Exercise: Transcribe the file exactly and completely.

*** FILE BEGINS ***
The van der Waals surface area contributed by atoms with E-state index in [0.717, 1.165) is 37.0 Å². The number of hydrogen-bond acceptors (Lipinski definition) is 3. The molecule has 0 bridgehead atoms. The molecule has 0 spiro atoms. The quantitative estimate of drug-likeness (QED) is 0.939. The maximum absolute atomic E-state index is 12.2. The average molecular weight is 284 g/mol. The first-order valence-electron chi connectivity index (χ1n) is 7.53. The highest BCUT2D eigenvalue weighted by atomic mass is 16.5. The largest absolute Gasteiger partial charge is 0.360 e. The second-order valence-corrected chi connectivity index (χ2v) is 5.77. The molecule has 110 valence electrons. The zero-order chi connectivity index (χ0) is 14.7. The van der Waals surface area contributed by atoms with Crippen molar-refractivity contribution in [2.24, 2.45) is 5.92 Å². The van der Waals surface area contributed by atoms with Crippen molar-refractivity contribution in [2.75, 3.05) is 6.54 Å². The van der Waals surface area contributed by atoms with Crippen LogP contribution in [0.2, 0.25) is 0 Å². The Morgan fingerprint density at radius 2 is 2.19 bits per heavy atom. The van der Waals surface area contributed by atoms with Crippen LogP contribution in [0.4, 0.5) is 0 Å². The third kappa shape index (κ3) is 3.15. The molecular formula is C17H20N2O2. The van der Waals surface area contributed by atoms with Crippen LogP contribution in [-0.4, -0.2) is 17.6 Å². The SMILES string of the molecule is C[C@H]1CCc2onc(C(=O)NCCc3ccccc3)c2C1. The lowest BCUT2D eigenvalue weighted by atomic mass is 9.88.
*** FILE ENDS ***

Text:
The van der Waals surface area contributed by atoms with E-state index in [0.717, 1.165) is 37.0 Å². The number of hydrogen-bond acceptors (Lipinski definition) is 3. The molecule has 0 bridgehead atoms. The molecule has 0 spiro atoms. The quantitative estimate of drug-likeness (QED) is 0.939. The maximum absolute atomic E-state index is 12.2. The average molecular weight is 284 g/mol. The first-order valence-electron chi connectivity index (χ1n) is 7.53. The highest BCUT2D eigenvalue weighted by atomic mass is 16.5. The largest absolute Gasteiger partial charge is 0.360 e. The second-order valence-corrected chi connectivity index (χ2v) is 5.77. The molecule has 110 valence electrons. The zero-order chi connectivity index (χ0) is 14.7. The van der Waals surface area contributed by atoms with Crippen molar-refractivity contribution in [2.24, 2.45) is 5.92 Å². The van der Waals surface area contributed by atoms with Crippen molar-refractivity contribution in [2.75, 3.05) is 6.54 Å². The van der Waals surface area contributed by atoms with Crippen LogP contribution in [0.2, 0.25) is 0 Å². The Morgan fingerprint density at radius 2 is 2.19 bits per heavy atom. The van der Waals surface area contributed by atoms with Crippen LogP contribution in [0.4, 0.5) is 0 Å². The third kappa shape index (κ3) is 3.15. The molecular formula is C17H20N2O2. The van der Waals surface area contributed by atoms with Crippen LogP contribution in [-0.4, -0.2) is 17.6 Å². The SMILES string of the molecule is C[C@H]1CCc2onc(C(=O)NCCc3ccccc3)c2C1. The lowest BCUT2D eigenvalue weighted by atomic mass is 9.88.